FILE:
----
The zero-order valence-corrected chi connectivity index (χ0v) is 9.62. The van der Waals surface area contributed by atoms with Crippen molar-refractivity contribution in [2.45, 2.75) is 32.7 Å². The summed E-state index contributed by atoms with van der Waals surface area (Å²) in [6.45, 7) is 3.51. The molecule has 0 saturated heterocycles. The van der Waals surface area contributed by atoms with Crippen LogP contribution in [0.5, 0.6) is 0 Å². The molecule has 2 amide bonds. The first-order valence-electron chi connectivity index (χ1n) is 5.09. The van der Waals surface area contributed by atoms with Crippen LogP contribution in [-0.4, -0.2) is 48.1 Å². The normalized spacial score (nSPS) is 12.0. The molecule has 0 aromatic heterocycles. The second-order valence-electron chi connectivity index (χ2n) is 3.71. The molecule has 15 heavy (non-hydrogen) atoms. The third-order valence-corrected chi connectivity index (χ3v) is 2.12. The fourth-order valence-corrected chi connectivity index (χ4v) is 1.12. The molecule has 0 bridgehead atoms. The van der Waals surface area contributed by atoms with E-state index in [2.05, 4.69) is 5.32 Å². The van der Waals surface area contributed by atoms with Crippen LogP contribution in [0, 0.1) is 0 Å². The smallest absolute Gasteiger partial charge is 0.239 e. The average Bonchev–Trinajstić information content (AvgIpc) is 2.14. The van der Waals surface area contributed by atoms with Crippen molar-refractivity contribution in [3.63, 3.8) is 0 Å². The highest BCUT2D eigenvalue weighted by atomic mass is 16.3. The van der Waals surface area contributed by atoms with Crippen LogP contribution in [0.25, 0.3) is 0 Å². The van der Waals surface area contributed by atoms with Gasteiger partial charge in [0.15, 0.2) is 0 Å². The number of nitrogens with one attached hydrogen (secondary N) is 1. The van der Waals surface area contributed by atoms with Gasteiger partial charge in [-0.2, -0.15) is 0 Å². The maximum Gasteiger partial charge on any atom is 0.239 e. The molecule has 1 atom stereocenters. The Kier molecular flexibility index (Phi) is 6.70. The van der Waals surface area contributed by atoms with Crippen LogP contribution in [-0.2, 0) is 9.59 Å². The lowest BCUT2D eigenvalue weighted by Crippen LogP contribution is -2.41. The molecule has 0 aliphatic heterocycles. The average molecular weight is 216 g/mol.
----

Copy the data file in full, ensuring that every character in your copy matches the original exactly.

The zero-order valence-corrected chi connectivity index (χ0v) is 9.62. The van der Waals surface area contributed by atoms with Crippen molar-refractivity contribution in [2.45, 2.75) is 32.7 Å². The summed E-state index contributed by atoms with van der Waals surface area (Å²) in [6.45, 7) is 3.51. The molecule has 0 saturated heterocycles. The van der Waals surface area contributed by atoms with Crippen LogP contribution in [0.5, 0.6) is 0 Å². The molecule has 2 amide bonds. The first-order valence-electron chi connectivity index (χ1n) is 5.09. The van der Waals surface area contributed by atoms with Crippen LogP contribution in [-0.4, -0.2) is 48.1 Å². The normalized spacial score (nSPS) is 12.0. The molecule has 0 aromatic heterocycles. The second-order valence-electron chi connectivity index (χ2n) is 3.71. The molecule has 15 heavy (non-hydrogen) atoms. The third-order valence-corrected chi connectivity index (χ3v) is 2.12. The fourth-order valence-corrected chi connectivity index (χ4v) is 1.12. The molecule has 0 bridgehead atoms. The van der Waals surface area contributed by atoms with E-state index in [2.05, 4.69) is 5.32 Å². The van der Waals surface area contributed by atoms with Crippen LogP contribution in [0, 0.1) is 0 Å². The smallest absolute Gasteiger partial charge is 0.239 e. The average Bonchev–Trinajstić information content (AvgIpc) is 2.14. The van der Waals surface area contributed by atoms with Crippen molar-refractivity contribution in [3.63, 3.8) is 0 Å². The highest BCUT2D eigenvalue weighted by atomic mass is 16.3. The van der Waals surface area contributed by atoms with Crippen LogP contribution in [0.25, 0.3) is 0 Å². The van der Waals surface area contributed by atoms with Gasteiger partial charge in [0.15, 0.2) is 0 Å². The number of nitrogens with one attached hydrogen (secondary N) is 1. The van der Waals surface area contributed by atoms with Gasteiger partial charge in [-0.2, -0.15) is 0 Å². The maximum Gasteiger partial charge on any atom is 0.239 e. The molecule has 1 atom stereocenters. The Kier molecular flexibility index (Phi) is 6.70. The van der Waals surface area contributed by atoms with Crippen LogP contribution in [-0.2, 0) is 9.59 Å². The lowest BCUT2D eigenvalue weighted by Crippen LogP contribution is -2.41. The molecule has 0 aliphatic heterocycles. The average molecular weight is 216 g/mol.